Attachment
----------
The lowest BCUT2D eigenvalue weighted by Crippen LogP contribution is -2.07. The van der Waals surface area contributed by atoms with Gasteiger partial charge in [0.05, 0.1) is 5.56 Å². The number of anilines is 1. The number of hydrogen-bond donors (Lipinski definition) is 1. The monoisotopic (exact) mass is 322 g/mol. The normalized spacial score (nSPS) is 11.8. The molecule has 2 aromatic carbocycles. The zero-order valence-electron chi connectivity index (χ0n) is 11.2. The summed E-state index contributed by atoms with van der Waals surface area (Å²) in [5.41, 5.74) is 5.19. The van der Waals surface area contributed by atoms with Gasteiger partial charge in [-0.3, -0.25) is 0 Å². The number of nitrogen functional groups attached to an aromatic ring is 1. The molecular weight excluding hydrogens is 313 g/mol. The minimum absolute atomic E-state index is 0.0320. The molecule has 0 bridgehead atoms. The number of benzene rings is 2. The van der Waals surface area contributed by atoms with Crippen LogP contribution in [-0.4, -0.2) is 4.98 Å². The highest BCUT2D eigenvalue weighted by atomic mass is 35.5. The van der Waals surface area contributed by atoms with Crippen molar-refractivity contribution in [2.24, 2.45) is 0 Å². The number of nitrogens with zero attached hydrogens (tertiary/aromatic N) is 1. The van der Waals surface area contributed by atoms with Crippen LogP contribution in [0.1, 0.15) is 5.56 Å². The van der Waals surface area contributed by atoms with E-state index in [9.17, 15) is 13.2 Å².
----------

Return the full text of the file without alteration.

The lowest BCUT2D eigenvalue weighted by Crippen LogP contribution is -2.07. The van der Waals surface area contributed by atoms with Gasteiger partial charge in [0.05, 0.1) is 5.56 Å². The number of anilines is 1. The number of hydrogen-bond donors (Lipinski definition) is 1. The monoisotopic (exact) mass is 322 g/mol. The normalized spacial score (nSPS) is 11.8. The molecule has 2 aromatic carbocycles. The zero-order valence-electron chi connectivity index (χ0n) is 11.2. The summed E-state index contributed by atoms with van der Waals surface area (Å²) in [5.41, 5.74) is 5.19. The van der Waals surface area contributed by atoms with Gasteiger partial charge in [-0.3, -0.25) is 0 Å². The number of nitrogen functional groups attached to an aromatic ring is 1. The molecular weight excluding hydrogens is 313 g/mol. The minimum absolute atomic E-state index is 0.0320. The molecule has 0 bridgehead atoms. The number of benzene rings is 2. The van der Waals surface area contributed by atoms with Crippen LogP contribution in [-0.4, -0.2) is 4.98 Å². The highest BCUT2D eigenvalue weighted by atomic mass is 35.5. The van der Waals surface area contributed by atoms with Crippen molar-refractivity contribution in [2.24, 2.45) is 0 Å². The number of nitrogens with zero attached hydrogens (tertiary/aromatic N) is 1. The van der Waals surface area contributed by atoms with Crippen LogP contribution in [0.1, 0.15) is 5.56 Å². The van der Waals surface area contributed by atoms with E-state index in [9.17, 15) is 13.2 Å².